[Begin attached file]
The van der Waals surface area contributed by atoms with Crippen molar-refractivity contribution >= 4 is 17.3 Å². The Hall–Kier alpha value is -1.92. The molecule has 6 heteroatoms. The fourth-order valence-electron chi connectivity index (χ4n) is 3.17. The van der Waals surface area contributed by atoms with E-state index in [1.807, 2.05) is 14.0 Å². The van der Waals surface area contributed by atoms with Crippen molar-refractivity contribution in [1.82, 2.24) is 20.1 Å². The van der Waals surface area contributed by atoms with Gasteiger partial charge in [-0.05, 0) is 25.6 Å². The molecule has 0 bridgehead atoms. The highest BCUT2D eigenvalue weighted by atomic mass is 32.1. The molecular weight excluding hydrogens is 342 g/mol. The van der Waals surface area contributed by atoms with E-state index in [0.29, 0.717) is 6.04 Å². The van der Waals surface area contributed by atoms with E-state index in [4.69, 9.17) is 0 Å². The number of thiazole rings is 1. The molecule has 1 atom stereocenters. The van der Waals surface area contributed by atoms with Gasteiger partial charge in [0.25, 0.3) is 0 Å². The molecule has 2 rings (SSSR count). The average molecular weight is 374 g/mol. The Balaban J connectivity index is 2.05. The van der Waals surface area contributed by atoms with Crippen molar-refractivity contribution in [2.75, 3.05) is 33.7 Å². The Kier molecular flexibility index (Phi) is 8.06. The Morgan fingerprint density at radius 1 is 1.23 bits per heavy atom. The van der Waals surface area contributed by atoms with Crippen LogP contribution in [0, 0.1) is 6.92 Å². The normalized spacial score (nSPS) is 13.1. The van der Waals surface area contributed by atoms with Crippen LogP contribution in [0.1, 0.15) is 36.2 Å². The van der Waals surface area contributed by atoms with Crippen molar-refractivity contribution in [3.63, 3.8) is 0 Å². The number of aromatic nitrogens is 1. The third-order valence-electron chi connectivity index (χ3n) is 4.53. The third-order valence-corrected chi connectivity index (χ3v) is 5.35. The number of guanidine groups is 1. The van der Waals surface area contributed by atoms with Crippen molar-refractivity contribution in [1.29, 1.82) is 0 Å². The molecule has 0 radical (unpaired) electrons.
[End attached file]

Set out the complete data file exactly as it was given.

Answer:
The van der Waals surface area contributed by atoms with Crippen molar-refractivity contribution >= 4 is 17.3 Å². The Hall–Kier alpha value is -1.92. The molecule has 6 heteroatoms. The fourth-order valence-electron chi connectivity index (χ4n) is 3.17. The van der Waals surface area contributed by atoms with E-state index in [1.807, 2.05) is 14.0 Å². The van der Waals surface area contributed by atoms with Crippen molar-refractivity contribution in [1.82, 2.24) is 20.1 Å². The van der Waals surface area contributed by atoms with Gasteiger partial charge in [-0.05, 0) is 25.6 Å². The molecule has 0 bridgehead atoms. The highest BCUT2D eigenvalue weighted by atomic mass is 32.1. The molecular weight excluding hydrogens is 342 g/mol. The van der Waals surface area contributed by atoms with E-state index in [0.29, 0.717) is 6.04 Å². The van der Waals surface area contributed by atoms with E-state index in [4.69, 9.17) is 0 Å². The number of thiazole rings is 1. The molecule has 1 atom stereocenters. The van der Waals surface area contributed by atoms with Gasteiger partial charge in [0.25, 0.3) is 0 Å². The molecule has 2 rings (SSSR count). The average molecular weight is 374 g/mol. The Balaban J connectivity index is 2.05. The van der Waals surface area contributed by atoms with Crippen molar-refractivity contribution in [2.75, 3.05) is 33.7 Å². The Kier molecular flexibility index (Phi) is 8.06. The Morgan fingerprint density at radius 1 is 1.23 bits per heavy atom. The van der Waals surface area contributed by atoms with Crippen LogP contribution in [0, 0.1) is 6.92 Å². The normalized spacial score (nSPS) is 13.1. The van der Waals surface area contributed by atoms with Crippen LogP contribution in [0.1, 0.15) is 36.2 Å². The van der Waals surface area contributed by atoms with Crippen molar-refractivity contribution in [3.63, 3.8) is 0 Å². The number of aromatic nitrogens is 1. The third-order valence-electron chi connectivity index (χ3n) is 4.53. The third-order valence-corrected chi connectivity index (χ3v) is 5.35. The number of guanidine groups is 1. The van der Waals surface area contributed by atoms with Crippen molar-refractivity contribution in [1.29, 1.82) is 0 Å². The molecule has 0 radical (unpaired) electrons.